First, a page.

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LATEST: These are the countries and regions on Germany’s ‘high risk’ quarantine list

Currently, most countries around the world are on Germany's coronavirus 'high risk' list, but many regions in Europe are affected. Here's the latest.

LATEST: These are the countries and regions on Germany's 'high risk' quarantine list
Photo: DPA

Please note this article was updated on October 5th. The situation is subject to change so keep an eye on official advice.

Throughout the pandemic, Germany has introduced travel restrictions to try and control the spread of coronavirus.

The Robert Koch Institute (RKI) for public health maintains an updated list of risk areas.

READ ALSO: Who is currently allowed to travel to Germany from outside the EU?

What is a risk area?

A risk area is any country or region outside Germany where this is an increased risk of infection of the SARS-CoV-2 coronavirus.

How many places are classed as risk regions?

Around 160 countries or regions around the world are considered to be high risk regions by Germany. They include the USA, India, Mexico, South Africa, Spain (including the Canary Islands), Belgium, and Israel.

Some of these countries, such as India, Mexico and South Africa, were included in the worldwide warning against tourist travel implemented by the German government in March.

Germany lifted the blanket travel warning from October 1st but replaced it with specific guidance. If countries are still deemed to be 'high risk', people in Germany are still warned against visiting them.

The very few non-EU countries that are not listed as risk areas include Australia, Canada, China, Vietnam, Thailand, New Zealand and Japan.

Travel has been allowed in the EU since mid-June but restrictions can change when regions and countries are declared high risk.

READ ALSO: What you need to know about changes to travel and quarantine rules from October in Germany

What are the latest developments?

As the Local has reported, in total, regions in more than half EU member states have now been designated as risk areas. The Federal Foreign Office has updated the travel warnings on its homepage.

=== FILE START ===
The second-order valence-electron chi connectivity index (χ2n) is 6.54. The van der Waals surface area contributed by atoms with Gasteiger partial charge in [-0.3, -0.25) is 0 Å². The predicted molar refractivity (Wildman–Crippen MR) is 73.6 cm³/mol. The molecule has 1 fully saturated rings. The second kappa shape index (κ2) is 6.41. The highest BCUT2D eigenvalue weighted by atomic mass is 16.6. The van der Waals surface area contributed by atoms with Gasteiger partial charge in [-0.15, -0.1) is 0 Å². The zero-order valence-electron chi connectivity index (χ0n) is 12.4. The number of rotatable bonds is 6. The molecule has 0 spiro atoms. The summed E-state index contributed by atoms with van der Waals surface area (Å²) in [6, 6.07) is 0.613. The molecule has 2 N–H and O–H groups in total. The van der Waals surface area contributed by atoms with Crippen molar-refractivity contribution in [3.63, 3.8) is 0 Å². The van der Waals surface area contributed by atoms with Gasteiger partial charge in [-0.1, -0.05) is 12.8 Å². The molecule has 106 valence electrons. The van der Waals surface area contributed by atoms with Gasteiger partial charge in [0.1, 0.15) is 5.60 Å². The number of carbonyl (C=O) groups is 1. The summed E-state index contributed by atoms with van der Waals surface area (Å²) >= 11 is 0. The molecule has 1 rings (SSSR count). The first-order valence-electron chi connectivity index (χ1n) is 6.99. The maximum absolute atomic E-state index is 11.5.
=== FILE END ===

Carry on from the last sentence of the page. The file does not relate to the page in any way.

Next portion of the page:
READ ALSO: Germany declares coronavirus 'high risk' areas in more than half of all EU countries

Here are recent developments (as of October 5th).

– Netherlands: the whole country, except the provinces or autonomous countries of Zeeland and Limburg, is considered a risk area.

United Kingdom: travel warnings currently apply to Scotland, Wales, Northern Ireland, North East England, North West England and Yorkshire and the Humber. Those returning from others parts of England do not have to self-isolate upon arrival (although this could change at short notice).

– In France, the regions of Pays de la Loire and Burgundy (Bourgogne-Franche-Comté) have been added to the quarantine list.

The regions of Brittany, Centre-Val de Loire and Normandy have been considered as risk areas since September 23rd.

Previously in September these areas were added to the list: Hauts-de-France and Île-de-France, Provence-Alpes-Côte d’Azur (since August 24th), Occitanie, Nouvelle-Aquitaine, Auvergne-Rhone-Alpes and Corsica (all since September 9th).
 
The overseas territories of Französisch-Guyana, Guadeloupe, St-Martin and La Réunion are also deemed risk regions.

– In Belgium, the capital Brussels was recently listed as a risk area. But now the whole country is classed as a risk zone. That means it particularly affects German border regions in North Rhine-Westphalia and Rhineland-Palatinate.
 
– For the first time early in October, the German government included areas in the two Baltic states of Lithuania (Šiaulių) and Estonia (Idu-Viru) on the risk list.

Luxembourg: the whole country is considered a risk area.

Austria: the Austrian capital Vienna was declared a risk region on September 16th due to an increasing number of Covid-19 cases.

Czech Republic: the whole country (without exceptions) is now considered a risk area.

READ ALSO: 'I was scared to get fined': What it's like to be tested and quarantine after arriving in Germany

Which other countries are affected?

Denmark: the region of Hovedstaden, which includes the capital Copenhagen, is considered a risk area

Ireland: The border region is now considered a risk area as well as the capital Dublin.

Croatia: the county of Lika-Senj is now also considered a risk area.

It joins the counties of Brodsko-Posavska and Viroviticko-Podravska along with, Split-Dalmatien (both since August 20th),  Dubrovačko-neretvanska and Požega-Slavonia (both since September 9th).

Portugal: Greater Lisbon is considered a risk area.


Romania: the counties of Alba and Cluj are considered risk areas. They join Covasna. Previously the counties of Neamt and Caras Severin were considered as risk areas. They join Bacău (since August 12th), Bihor (since August 7th), Brăila (since August 12th), Brașov (since August 12th), București (since 12 August 12th), OIasi (since September 9th), OIlfov and Prahova (both since August 12th).

The regions of Arges and Dambovita in Romania are no longer considered as risk areas.

Slovenia: the region of Koroska and Primorsko-notranjska (coastal inland Carniola) are now considered risk areas.